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Regional growth projected to strengthen

Danial Norjidi

Following a sharp slowdown in 2022, growth in the East Asia and Pacific (EAP) region is recovering, supported by strong activity in China following the re-opening of its economy and a rapid decline in COVID-19 infections, according to a new report from the World Bank.

The regional update in the World Bank’s Global Economic Prospects June 2023 report states that growth in the EAP region is projected to strengthen to 5.5 per cent in 2023, with a recovery in China offsetting moderating growth in several other economies.

“In 2024 and 2025, growth in EAP is expected to edge down to 4.6 per cent and 4.5 per cent, as growth in China slows alongside broadly stable growth in the rest of the region,” said the report.

“Compared with January projections, growth in EAP is expected to be 1.2 percentage points higher in 2023 and 0.3 percentage point lower in 2024. The revisions primarily reflect the earlier-than-expected re-opening of China, where growth has been revised up by 1.3 percentage points in 2023 but down by 0.4 percentage point in 2024.”

The study notes that in China, growth is projected to rebound to 5.6 per cent in 2023, as the re-opening, together with accumulated excess savings, supports household spending, particularly on services. Growth is then projected to moderate to 4.6 per cent in 2024 and 4.4 per cent in 2025, as re-opening effects fade.

“Investment growth is expected to pick up modestly this year, supported by infrastructure-related stimulus and a gradual recovery in the property sector.

“Inflation is expected to remain below target given economic slack, including in labour markets,” the report said.

Labourers make bricks at a brick kiln on the outskirts of Peshawar, Pakistan. PHOTO: AFP

Meanwhile, in the EAP (excluding China), growth is expected to be 4.8 per cent in 2023 as the tailwinds from re-opening and pent-up demand fade.

As the World Bank explained, “Positive spillovers from China’s recovery are expected to be limited given its concentration on domestic services activity.

“Furthermore, these positive spillovers are likely to be outweighed in some cases by domestic headwinds, particularly elevated inflation and the continued effects of domestic monetary policy tightening.

“While both core and headline inflation are expected to ease through 2023, in the near term, headline inflation is likely to remain above central bank targets in some countries (Mongolia and the Philippines), owing to the delayed pass-through of increases in global commodity prices and domestic supply shocks.

“Moderating commodity prices will help reduce headline inflation this year but it will also weaken the terms of trade of commodity exporters, including Indonesia.”

The World Bank in a press statement said that global growth has slowed sharply and the risk of financial stress in emerging market and developing economies (EMDEs) is intensifying amid elevated global interest rates.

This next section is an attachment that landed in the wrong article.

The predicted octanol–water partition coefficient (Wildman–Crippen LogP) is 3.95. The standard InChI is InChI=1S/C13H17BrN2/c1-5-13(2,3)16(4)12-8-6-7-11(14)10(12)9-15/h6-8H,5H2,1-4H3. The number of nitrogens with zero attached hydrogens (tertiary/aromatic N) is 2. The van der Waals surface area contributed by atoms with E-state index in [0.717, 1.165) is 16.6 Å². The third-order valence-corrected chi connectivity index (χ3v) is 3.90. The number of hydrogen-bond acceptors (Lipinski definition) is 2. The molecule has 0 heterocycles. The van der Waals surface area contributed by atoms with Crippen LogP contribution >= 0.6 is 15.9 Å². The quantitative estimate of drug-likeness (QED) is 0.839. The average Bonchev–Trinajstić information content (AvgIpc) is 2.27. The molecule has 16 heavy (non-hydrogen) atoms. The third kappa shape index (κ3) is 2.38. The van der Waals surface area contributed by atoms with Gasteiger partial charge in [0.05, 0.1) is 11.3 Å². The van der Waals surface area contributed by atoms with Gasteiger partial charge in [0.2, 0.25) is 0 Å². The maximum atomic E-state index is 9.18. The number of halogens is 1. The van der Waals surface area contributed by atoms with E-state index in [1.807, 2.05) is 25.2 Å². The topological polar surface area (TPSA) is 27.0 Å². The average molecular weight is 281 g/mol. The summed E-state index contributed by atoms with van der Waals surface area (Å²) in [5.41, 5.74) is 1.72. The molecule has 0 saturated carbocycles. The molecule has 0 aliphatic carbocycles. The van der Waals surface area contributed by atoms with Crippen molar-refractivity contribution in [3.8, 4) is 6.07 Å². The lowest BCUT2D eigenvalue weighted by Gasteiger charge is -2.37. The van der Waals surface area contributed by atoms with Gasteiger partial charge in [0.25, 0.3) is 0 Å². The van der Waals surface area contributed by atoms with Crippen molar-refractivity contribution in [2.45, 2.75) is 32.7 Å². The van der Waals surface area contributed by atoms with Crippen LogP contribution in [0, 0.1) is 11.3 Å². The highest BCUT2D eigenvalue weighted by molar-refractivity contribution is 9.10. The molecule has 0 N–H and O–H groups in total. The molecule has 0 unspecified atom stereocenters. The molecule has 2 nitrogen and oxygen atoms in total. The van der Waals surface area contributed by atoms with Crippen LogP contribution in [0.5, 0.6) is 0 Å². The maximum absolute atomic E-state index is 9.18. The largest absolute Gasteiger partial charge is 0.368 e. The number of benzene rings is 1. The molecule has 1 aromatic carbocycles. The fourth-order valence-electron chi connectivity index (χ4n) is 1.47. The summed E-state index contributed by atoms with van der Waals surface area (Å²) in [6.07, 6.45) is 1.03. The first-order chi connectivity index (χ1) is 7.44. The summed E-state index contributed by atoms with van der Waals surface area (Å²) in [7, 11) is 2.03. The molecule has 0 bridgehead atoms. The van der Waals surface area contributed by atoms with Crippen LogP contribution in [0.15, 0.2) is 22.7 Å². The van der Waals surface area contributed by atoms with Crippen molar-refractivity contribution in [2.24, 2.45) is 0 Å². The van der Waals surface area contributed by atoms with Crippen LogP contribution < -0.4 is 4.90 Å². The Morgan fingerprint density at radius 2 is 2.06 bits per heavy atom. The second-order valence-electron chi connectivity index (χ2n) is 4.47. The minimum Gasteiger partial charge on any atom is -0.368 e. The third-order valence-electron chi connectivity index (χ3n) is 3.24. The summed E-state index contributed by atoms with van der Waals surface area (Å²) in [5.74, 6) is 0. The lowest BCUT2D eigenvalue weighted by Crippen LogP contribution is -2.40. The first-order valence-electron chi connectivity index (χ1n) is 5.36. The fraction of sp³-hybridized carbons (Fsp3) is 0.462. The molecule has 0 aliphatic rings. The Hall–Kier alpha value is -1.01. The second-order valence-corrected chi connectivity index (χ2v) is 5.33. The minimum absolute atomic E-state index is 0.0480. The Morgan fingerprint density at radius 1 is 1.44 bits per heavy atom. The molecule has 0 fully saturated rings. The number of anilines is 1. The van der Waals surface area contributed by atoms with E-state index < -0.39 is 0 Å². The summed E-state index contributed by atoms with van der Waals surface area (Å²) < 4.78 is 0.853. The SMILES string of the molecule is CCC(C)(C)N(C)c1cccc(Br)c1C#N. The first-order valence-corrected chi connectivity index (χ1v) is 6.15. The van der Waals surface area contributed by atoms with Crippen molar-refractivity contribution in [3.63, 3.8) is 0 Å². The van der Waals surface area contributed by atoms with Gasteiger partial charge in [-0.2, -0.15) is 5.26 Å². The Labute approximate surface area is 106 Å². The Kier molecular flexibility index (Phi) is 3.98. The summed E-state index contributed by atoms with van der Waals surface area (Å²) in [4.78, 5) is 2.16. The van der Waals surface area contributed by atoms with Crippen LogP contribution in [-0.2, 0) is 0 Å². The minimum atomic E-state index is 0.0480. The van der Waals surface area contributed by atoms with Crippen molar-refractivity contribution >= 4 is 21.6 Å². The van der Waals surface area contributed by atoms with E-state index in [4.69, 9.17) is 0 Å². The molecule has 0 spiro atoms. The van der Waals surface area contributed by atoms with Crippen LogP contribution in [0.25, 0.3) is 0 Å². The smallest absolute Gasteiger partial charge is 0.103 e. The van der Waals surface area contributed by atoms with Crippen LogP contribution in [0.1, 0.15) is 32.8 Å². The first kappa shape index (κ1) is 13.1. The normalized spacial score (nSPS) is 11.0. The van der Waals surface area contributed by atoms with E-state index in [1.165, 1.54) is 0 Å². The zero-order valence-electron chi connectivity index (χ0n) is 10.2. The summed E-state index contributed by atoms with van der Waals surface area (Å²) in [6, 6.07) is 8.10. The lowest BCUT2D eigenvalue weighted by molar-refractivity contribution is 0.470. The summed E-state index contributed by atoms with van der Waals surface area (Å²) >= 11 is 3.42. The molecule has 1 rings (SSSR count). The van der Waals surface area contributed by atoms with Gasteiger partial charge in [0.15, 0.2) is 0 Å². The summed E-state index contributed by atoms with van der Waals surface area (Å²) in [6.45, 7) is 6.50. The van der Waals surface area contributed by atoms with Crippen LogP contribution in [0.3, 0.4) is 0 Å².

Global growth is projected to decelerate from 3.1 per cent in 2022 to 2.1 per cent in 2023.

In EMDEs other than China, growth is set to slow to 2.9 per cent this year from 4.1 per cent last year. The World Bank said that these forecasts reflect broad-based downgrades.

“Most EMDEs have seen only limited harm from the recent banking stress in advanced economies so far, but they are now sailing in dangerous waters. With increasingly restrictive global credit conditions, one out of every four EMDEs has effectively lost access to international bond markets. The squeeze is especially acute for EMDEs with underlying vulnerabilities such as low creditworthiness. Growth projections for these economies for 2023 are less than half those from a year ago, making them highly vulnerable to additional shocks.”

The statement noted that the latest forecasts indicate that the overlapping shocks of the pandemic, the war in Ukraine, and the sharp slowdown amid tight global financial conditions have dealt an enduring setback to development in EMDEs, one that will persist for the foreseeable future.

“By the end of 2024, economic activity in these economies is expected to be about five per cent below levels projected on the eve of the pandemic.

“In low-income countries – especially the poorest – the damage is stark: in more than one-third of these countries, per capita incomes in 2024 will still be below 2019 levels. This feeble pace of income growth will entrench extreme poverty in many low-income countries.”

The report stated that in advanced economies, growth is set to decelerate from 2.6 per cent in 2022 to 0.7 per cent this year and remain weak in 2024.

“After growing 1.1 per cent in 2023, the United States economy is set to decelerate to 0.8 per cent in 2024, mainly because of the lingering impact of the sharp rise in interest rates over the past year and a half. In the euro area, growth is forecast to slow to 0.4 per cent in 2023 from 3.5 per cent in 2022, due to the lagged effect of monetary policy tightening and energy-price increases.”

World Bank Group President Ajay Banga said, “The surest way to reduce poverty and spread prosperity is through employment – and slower growth makes job creation a lot harder. It’s important to keep in mind that growth forecasts are not destiny. We have an opportunity to turn the tide but it will take us all working together.”

World Bank Group Deputy Chief Economist Ayhan Kose said, “Many developing economies are struggling to cope with weak growth, persistently high inflation, and record debt levels.

Yet new hazards – such as the possibility of more widespread spillovers from renewed financial stress in advanced economies – could make matters even worse for them.”

He said, “Policymakers in these economies should act promptly to prevent financial contagion and reduce near-term domestic vulnerabilities.”

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